An ‘access period’ Case Study – S & D Logistics Pty Ltd

In a recent and notable case, the Fair Work Commission scrutinised the Enterprise Agreement process between S & D Logistics Pty Ltd and its employees, represented by the Australian Meat Industry Employees Union (AMIEU). This case highlights the complexities and at times nuances in negotiating workplace agreements under the Fair Work Act 2009 (the Act), especially where transitional provisions apply.

The dispute centred on the company’s actions in moving to a vote for its proposed Enterprise Agreement by providing employees with only one day’s notice.

This action raised questions about whether the Commission could be satisfied that the Agreement was genuinely agreed to by the employees, as is required for approval of the Agreement by s186(2)(a) of the Act.

Not surprisingly the Commission found that the giving of only one day’s notice did not comply with the (pre SJBP) requirement of 7 days’ notice under section 180 (3) FWA.[1]

Notably, the failure was not considered a minor procedural or technical error. Rather the Commission determined that  it was a significant error, which deprived them of a full opportunity to participate in the bargaining process.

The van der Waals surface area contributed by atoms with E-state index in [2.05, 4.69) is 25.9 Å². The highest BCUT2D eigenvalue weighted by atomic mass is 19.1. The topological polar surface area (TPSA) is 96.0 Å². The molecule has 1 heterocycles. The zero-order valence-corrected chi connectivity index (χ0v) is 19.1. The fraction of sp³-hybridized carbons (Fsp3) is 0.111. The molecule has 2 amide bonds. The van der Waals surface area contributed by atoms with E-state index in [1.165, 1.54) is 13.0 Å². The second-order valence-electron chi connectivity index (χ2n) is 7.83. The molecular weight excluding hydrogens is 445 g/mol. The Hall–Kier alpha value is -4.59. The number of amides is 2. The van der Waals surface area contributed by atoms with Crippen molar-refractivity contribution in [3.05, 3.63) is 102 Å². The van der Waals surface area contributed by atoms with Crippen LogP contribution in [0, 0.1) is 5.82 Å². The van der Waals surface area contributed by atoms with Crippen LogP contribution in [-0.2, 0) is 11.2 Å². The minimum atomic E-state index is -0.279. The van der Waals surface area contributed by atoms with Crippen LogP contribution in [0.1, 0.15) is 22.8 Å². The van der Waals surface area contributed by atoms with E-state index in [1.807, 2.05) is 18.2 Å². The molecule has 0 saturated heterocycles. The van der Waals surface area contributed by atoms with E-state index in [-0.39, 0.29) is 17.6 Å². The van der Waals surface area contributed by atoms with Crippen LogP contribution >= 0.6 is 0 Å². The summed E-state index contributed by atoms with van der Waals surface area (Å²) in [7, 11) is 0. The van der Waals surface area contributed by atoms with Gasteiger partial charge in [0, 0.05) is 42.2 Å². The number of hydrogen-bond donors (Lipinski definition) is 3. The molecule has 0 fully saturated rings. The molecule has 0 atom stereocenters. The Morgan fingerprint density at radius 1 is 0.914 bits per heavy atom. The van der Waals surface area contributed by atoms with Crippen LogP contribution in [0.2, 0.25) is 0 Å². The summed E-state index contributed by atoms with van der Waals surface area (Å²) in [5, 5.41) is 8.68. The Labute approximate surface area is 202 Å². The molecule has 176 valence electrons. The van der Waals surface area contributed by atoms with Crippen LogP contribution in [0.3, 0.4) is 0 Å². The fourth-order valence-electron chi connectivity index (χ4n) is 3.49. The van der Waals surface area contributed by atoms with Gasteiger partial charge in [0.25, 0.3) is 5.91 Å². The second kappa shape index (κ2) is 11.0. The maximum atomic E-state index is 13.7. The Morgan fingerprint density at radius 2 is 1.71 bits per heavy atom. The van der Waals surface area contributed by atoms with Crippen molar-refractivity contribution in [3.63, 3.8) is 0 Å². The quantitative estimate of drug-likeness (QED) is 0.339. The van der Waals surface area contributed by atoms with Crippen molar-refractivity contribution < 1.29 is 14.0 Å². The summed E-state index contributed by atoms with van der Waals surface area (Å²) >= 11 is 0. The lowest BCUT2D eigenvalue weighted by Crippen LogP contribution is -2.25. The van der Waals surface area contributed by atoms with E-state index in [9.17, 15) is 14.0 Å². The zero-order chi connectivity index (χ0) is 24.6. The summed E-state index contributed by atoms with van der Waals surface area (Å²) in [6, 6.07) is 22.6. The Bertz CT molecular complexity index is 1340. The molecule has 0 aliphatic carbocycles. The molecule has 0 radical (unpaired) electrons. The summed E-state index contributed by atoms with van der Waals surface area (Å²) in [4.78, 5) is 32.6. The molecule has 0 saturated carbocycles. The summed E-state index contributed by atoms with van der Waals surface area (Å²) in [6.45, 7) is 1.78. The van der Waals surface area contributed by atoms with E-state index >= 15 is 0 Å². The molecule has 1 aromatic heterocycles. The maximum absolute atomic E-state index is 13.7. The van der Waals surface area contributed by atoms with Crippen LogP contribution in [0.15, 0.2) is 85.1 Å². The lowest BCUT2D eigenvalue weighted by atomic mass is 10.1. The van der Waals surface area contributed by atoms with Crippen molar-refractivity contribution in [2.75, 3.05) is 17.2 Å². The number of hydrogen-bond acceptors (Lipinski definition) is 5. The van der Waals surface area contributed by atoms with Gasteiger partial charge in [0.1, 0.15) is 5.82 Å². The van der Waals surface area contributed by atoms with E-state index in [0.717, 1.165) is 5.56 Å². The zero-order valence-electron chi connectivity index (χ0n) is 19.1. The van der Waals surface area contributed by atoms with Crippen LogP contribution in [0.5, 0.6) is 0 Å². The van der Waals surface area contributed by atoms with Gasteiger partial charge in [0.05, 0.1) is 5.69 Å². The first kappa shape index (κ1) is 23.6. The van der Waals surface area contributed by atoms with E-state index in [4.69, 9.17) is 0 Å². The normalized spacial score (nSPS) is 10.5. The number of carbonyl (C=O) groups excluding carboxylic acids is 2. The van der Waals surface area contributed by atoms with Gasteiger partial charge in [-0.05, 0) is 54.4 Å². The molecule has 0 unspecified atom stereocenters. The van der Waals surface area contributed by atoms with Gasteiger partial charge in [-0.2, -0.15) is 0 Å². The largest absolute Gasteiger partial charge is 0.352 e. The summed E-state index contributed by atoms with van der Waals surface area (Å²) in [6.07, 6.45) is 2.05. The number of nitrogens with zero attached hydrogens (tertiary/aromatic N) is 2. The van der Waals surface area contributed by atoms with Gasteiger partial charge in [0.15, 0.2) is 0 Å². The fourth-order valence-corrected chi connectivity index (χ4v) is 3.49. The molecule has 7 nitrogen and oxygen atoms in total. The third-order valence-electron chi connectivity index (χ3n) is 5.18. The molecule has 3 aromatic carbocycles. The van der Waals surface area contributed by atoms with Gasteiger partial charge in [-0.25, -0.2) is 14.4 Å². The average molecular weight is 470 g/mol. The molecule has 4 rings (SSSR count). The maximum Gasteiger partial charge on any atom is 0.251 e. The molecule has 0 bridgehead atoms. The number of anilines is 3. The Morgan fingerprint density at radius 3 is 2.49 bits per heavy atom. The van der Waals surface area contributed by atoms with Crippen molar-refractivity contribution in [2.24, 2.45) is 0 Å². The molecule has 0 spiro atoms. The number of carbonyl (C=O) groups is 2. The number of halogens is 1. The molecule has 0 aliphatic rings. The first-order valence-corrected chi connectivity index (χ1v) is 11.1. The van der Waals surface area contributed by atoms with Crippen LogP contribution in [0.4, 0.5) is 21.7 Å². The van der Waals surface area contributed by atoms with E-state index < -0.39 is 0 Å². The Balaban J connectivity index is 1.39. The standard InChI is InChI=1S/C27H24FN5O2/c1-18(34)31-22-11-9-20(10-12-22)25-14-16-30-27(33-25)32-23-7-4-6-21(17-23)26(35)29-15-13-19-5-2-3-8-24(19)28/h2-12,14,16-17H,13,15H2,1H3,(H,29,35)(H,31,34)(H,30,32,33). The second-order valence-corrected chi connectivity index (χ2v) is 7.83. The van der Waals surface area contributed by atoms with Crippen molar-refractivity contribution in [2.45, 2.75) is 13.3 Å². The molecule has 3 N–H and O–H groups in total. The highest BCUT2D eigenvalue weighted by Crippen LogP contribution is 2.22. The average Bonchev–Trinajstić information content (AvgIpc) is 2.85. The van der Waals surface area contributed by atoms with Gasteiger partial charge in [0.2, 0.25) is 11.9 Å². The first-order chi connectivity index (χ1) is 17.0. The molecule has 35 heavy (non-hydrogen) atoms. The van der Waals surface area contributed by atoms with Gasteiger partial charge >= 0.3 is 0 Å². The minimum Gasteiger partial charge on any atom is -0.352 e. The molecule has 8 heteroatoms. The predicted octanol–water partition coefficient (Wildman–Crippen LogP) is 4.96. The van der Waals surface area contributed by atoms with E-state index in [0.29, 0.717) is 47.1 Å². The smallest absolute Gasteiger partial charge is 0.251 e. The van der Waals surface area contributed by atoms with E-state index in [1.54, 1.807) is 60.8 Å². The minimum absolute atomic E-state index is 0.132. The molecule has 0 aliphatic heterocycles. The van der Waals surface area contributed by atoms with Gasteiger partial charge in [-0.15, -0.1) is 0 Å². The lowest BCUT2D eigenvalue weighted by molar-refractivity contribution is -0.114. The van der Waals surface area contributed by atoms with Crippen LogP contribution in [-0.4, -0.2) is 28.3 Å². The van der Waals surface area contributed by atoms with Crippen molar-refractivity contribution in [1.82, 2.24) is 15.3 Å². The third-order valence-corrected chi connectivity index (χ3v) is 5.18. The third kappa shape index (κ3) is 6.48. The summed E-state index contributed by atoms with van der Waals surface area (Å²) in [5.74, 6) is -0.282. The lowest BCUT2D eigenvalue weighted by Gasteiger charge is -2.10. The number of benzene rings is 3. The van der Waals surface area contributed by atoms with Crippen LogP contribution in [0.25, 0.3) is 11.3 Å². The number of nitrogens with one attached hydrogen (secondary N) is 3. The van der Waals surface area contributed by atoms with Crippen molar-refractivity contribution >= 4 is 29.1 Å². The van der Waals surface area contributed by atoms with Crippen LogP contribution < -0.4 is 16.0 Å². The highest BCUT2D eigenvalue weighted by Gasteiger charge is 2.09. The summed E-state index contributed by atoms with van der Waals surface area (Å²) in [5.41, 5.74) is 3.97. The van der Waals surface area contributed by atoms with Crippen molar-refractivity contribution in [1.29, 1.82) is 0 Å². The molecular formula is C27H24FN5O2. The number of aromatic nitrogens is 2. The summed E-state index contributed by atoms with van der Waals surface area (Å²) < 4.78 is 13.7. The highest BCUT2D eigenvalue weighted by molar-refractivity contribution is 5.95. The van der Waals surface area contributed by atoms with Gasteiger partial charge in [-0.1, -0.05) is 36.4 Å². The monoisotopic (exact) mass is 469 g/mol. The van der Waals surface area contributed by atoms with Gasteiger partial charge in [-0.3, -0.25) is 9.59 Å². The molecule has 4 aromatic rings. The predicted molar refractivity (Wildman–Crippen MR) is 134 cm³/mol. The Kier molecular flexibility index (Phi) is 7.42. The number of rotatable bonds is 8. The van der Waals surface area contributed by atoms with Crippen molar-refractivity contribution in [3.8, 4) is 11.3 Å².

This is just one of a number of recent FWC decisions which stress the importance of the access period.  In this case, the commission said that genuine participation involves more than the act of voting. It involves ample time for employees to confer, debate, and influence one another’s views, ensuring a more democratic and representative outcome.

As businesses navigate the evolving landscape of workplace relations, this case serves as a critical reminder of the legal and procedural safeguards designed to protect the integrity of the bargaining process, and how rushing to a vote could undermine the hard work involved to get to that point.

[1] The genuine agreement test is outlined at s188 of the Act, howeverthe previous version of the test applied in this case due to a transitional provision in the recent “Secure Jobs, Better Pay” amendment. The implication of the test being applied in its previous form was that the Commission had to be satisfied that the company had taken the previously required pre-approval steps for the purposes of s188(1)(a).